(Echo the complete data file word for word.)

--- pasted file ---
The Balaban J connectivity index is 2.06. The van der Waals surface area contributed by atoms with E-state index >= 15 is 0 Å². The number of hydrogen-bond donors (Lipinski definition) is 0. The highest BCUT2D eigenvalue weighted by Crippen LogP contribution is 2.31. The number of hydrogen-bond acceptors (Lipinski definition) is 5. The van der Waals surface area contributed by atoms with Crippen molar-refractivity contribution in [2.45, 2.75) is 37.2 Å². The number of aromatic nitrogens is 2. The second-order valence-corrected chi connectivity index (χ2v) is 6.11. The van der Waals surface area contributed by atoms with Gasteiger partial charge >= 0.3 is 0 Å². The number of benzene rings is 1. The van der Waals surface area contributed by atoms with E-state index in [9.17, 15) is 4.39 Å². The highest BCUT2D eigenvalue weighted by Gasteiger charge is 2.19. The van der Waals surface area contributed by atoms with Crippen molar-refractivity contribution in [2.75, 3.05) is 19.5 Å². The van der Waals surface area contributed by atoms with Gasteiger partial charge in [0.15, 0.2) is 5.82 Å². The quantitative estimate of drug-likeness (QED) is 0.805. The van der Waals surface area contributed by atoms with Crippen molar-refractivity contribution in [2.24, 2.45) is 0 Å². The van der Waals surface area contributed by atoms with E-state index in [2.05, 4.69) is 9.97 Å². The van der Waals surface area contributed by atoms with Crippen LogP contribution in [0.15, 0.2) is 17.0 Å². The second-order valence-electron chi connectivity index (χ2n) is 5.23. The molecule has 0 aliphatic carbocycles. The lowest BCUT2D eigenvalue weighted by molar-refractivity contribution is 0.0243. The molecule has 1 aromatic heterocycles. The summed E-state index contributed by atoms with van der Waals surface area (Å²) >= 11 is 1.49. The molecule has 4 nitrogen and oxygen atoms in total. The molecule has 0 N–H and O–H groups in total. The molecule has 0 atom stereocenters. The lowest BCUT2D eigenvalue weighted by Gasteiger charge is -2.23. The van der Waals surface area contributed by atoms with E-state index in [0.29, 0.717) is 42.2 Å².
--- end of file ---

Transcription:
The Balaban J connectivity index is 2.06. The van der Waals surface area contributed by atoms with E-state index >= 15 is 0 Å². The number of hydrogen-bond donors (Lipinski definition) is 0. The highest BCUT2D eigenvalue weighted by Crippen LogP contribution is 2.31. The number of hydrogen-bond acceptors (Lipinski definition) is 5. The van der Waals surface area contributed by atoms with Crippen molar-refractivity contribution in [2.45, 2.75) is 37.2 Å². The number of aromatic nitrogens is 2. The second-order valence-corrected chi connectivity index (χ2v) is 6.11. The van der Waals surface area contributed by atoms with Gasteiger partial charge >= 0.3 is 0 Å². The number of benzene rings is 1. The van der Waals surface area contributed by atoms with E-state index in [9.17, 15) is 4.39 Å². The highest BCUT2D eigenvalue weighted by Gasteiger charge is 2.19. The van der Waals surface area contributed by atoms with Crippen molar-refractivity contribution in [2.75, 3.05) is 19.5 Å². The van der Waals surface area contributed by atoms with Gasteiger partial charge in [0.15, 0.2) is 5.82 Å². The quantitative estimate of drug-likeness (QED) is 0.805. The van der Waals surface area contributed by atoms with Crippen molar-refractivity contribution in [2.24, 2.45) is 0 Å². The van der Waals surface area contributed by atoms with E-state index in [2.05, 4.69) is 9.97 Å². The van der Waals surface area contributed by atoms with Crippen LogP contribution in [0.15, 0.2) is 17.0 Å². The second-order valence-electron chi connectivity index (χ2n) is 5.23. The molecule has 0 aliphatic carbocycles. The lowest BCUT2D eigenvalue weighted by molar-refractivity contribution is 0.0243. The molecule has 1 aromatic heterocycles. The summed E-state index contributed by atoms with van der Waals surface area (Å²) >= 11 is 1.49. The molecule has 4 nitrogen and oxygen atoms in total. The molecule has 0 N–H and O–H groups in total. The molecule has 0 atom stereocenters. The lowest BCUT2D eigenvalue weighted by Gasteiger charge is -2.23. The van der Waals surface area contributed by atoms with E-state index in [0.29, 0.717) is 42.2 Å².